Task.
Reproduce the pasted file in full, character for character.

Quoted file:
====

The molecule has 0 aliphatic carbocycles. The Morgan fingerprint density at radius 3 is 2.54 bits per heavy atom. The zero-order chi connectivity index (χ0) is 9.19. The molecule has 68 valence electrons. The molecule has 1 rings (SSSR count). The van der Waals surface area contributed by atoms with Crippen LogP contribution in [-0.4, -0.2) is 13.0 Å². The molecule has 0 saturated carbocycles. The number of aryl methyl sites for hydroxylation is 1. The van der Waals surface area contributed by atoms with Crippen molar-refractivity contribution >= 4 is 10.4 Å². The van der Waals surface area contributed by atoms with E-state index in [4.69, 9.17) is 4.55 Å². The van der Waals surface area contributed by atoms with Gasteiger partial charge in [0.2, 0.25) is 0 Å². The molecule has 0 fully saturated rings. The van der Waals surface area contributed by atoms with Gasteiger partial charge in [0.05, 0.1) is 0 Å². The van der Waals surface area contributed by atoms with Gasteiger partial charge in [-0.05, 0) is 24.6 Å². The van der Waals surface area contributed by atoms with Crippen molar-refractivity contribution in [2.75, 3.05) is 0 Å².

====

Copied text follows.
The molecule has 0 aliphatic carbocycles. The Morgan fingerprint density at radius 3 is 2.54 bits per heavy atom. The zero-order chi connectivity index (χ0) is 9.19. The molecule has 68 valence electrons. The molecule has 1 rings (SSSR count). The van der Waals surface area contributed by atoms with Crippen LogP contribution in [-0.4, -0.2) is 13.0 Å². The molecule has 0 saturated carbocycles. The number of aryl methyl sites for hydroxylation is 1. The van der Waals surface area contributed by atoms with Crippen molar-refractivity contribution >= 4 is 10.4 Å². The van der Waals surface area contributed by atoms with E-state index in [4.69, 9.17) is 4.55 Å². The van der Waals surface area contributed by atoms with Gasteiger partial charge in [0.2, 0.25) is 0 Å². The molecule has 0 fully saturated rings. The van der Waals surface area contributed by atoms with Gasteiger partial charge in [0.05, 0.1) is 0 Å². The van der Waals surface area contributed by atoms with Gasteiger partial charge in [-0.05, 0) is 24.6 Å². The van der Waals surface area contributed by atoms with Crippen molar-refractivity contribution in [2.75, 3.05) is 0 Å².